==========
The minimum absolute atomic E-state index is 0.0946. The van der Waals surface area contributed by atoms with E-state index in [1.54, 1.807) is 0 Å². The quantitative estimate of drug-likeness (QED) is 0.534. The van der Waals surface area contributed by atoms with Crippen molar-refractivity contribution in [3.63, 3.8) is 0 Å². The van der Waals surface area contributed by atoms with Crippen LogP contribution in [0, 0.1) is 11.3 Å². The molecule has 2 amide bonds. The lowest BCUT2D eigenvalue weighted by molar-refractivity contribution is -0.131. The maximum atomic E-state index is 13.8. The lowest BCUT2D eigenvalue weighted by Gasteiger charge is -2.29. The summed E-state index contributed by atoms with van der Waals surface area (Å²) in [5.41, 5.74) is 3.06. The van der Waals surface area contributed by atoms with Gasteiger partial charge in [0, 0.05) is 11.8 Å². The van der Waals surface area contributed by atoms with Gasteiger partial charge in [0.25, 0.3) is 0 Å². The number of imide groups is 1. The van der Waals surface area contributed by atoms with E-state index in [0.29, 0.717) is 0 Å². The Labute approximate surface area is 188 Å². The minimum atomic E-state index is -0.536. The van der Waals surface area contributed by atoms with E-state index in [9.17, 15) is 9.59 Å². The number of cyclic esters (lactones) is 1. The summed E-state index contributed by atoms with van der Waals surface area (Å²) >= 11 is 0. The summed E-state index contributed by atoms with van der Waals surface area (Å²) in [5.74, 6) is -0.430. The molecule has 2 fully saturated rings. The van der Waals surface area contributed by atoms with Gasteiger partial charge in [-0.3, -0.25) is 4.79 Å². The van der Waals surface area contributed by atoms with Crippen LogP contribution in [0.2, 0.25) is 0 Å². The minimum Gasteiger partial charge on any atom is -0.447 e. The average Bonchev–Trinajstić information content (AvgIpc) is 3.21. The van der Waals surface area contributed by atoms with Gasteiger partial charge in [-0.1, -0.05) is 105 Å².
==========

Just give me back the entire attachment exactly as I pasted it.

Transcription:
The minimum absolute atomic E-state index is 0.0946. The van der Waals surface area contributed by atoms with E-state index in [1.54, 1.807) is 0 Å². The quantitative estimate of drug-likeness (QED) is 0.534. The van der Waals surface area contributed by atoms with Crippen molar-refractivity contribution in [3.63, 3.8) is 0 Å². The van der Waals surface area contributed by atoms with Crippen LogP contribution in [0, 0.1) is 11.3 Å². The molecule has 2 amide bonds. The lowest BCUT2D eigenvalue weighted by molar-refractivity contribution is -0.131. The maximum atomic E-state index is 13.8. The lowest BCUT2D eigenvalue weighted by Gasteiger charge is -2.29. The summed E-state index contributed by atoms with van der Waals surface area (Å²) in [5.41, 5.74) is 3.06. The van der Waals surface area contributed by atoms with Gasteiger partial charge in [0, 0.05) is 11.8 Å². The van der Waals surface area contributed by atoms with Gasteiger partial charge in [0.25, 0.3) is 0 Å². The number of imide groups is 1. The van der Waals surface area contributed by atoms with E-state index in [0.29, 0.717) is 0 Å². The Labute approximate surface area is 188 Å². The minimum atomic E-state index is -0.536. The van der Waals surface area contributed by atoms with E-state index in [9.17, 15) is 9.59 Å². The number of cyclic esters (lactones) is 1. The summed E-state index contributed by atoms with van der Waals surface area (Å²) >= 11 is 0. The summed E-state index contributed by atoms with van der Waals surface area (Å²) in [5.74, 6) is -0.430. The molecule has 2 fully saturated rings. The van der Waals surface area contributed by atoms with Gasteiger partial charge in [-0.3, -0.25) is 4.79 Å². The van der Waals surface area contributed by atoms with Crippen LogP contribution in [0.2, 0.25) is 0 Å². The minimum Gasteiger partial charge on any atom is -0.447 e. The average Bonchev–Trinajstić information content (AvgIpc) is 3.21. The van der Waals surface area contributed by atoms with Gasteiger partial charge in [-0.1, -0.05) is 105 Å².